Fortnite set to launch on Android phones - but there's a catch

Fortnite set to launch on Android phones - but there's a catch

Fortnite set to launch on Android phones - but there's a catch

The game is confirmed to launch this summer, but a source told XDA-Developers the game will launch with the upcoming Samsung Galaxy Note 9.

What do you think of Epic's decision to skip the Play Store for Fortnite for Android? It also didn't comment on the reports about the partnership with Samsung and the timed-exclusive for the Galaxy Note 9.

The lengthy FAQ can be found at Eurogamer-but it doesn't include an answer to the million-dollar question of exactly when Fortnite will launch on Android for public consumption, nor exactly which hardware it will be compatible with at launch. Epic, the company behind Fortnite, will not release the game on Google's Play Store.

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We'll continue to follow the Fortnite for Android saga, including keeping a lookout for that mystery release date. The second (and more immediate) reason behind this move is to circumvent the profits that Google would take a cut from by putting the game on its Google Play marketplace, of which Google normally takes about 30% from games distributed through its store.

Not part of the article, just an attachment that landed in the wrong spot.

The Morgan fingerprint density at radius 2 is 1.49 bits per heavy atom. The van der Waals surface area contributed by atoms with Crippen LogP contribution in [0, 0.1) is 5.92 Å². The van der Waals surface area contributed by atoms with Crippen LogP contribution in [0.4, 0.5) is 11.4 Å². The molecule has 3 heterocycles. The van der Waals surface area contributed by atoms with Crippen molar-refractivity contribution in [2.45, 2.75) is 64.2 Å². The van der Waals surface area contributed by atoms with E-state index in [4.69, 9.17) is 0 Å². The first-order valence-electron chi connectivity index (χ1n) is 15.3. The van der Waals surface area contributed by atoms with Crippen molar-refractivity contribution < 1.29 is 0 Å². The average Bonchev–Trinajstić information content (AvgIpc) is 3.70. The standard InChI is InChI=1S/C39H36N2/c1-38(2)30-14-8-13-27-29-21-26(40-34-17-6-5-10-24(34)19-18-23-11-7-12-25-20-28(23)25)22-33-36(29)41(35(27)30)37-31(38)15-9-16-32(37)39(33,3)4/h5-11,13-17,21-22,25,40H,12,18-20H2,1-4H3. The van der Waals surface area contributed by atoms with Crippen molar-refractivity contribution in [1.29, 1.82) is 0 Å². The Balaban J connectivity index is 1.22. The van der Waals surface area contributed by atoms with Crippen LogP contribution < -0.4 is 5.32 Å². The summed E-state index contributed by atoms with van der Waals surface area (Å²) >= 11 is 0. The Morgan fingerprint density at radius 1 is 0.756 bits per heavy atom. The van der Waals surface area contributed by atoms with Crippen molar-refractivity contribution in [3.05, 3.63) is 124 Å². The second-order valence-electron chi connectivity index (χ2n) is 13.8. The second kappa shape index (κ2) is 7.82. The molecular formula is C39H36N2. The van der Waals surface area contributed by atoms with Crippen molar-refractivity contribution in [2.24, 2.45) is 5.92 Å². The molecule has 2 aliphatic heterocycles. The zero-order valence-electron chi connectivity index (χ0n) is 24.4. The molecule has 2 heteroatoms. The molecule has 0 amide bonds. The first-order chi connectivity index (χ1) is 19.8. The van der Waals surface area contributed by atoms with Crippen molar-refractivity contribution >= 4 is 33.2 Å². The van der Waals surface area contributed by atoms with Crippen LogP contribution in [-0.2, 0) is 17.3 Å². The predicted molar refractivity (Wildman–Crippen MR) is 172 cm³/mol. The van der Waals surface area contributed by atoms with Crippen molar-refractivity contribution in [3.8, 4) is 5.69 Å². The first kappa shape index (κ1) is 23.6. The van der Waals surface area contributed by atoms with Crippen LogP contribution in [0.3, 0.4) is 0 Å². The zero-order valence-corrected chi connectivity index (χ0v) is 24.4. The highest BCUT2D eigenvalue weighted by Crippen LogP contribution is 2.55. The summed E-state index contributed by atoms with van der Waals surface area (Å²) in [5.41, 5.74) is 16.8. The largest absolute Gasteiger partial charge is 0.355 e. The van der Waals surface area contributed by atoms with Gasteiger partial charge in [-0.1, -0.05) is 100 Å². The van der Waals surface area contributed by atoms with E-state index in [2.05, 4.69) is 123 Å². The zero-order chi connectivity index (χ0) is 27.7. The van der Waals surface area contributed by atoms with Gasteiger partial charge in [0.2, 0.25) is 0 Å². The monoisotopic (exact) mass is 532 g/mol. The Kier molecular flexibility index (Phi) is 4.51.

As for potential security risks or scams, Sweeney said "Open platforms are an expression of freedom: the freedom of users to install the software they choose, and the freedom of developers to release software as they wish". That's not the case on Android, though, which lets you install apps from unknown sources fairly easily. The game dominates social media on YouTube and Twitch, and it's so popular with teenagers and school-age children that the iOS version caused a brief panic among teachers and parents when it bowed earlier this year, a la Pokemon Go. But on open platforms, 30% is disproportionate to the cost of the services these stores perform, such as payment processing, download bandwidth, and customer service. "Why not just make the game available direct to users, instead of having the store get between us and our customers and inject all kinds of cruft like that?" argued Sweeney. Users will be able to download it directly from the company's website. The game has already proven itself to be insanely successful, not only by finding its way onto millions of devices around the globe but also by managing to rake it more than $100 million in revenue in the time that it's been offered. Lastly, the CEO states that Android's permission system will help protect users by informing them of what an app will be allowed to do. "We believe gamers will benefit from competition among software sources on Android", Sweeney said in a new Q&A.

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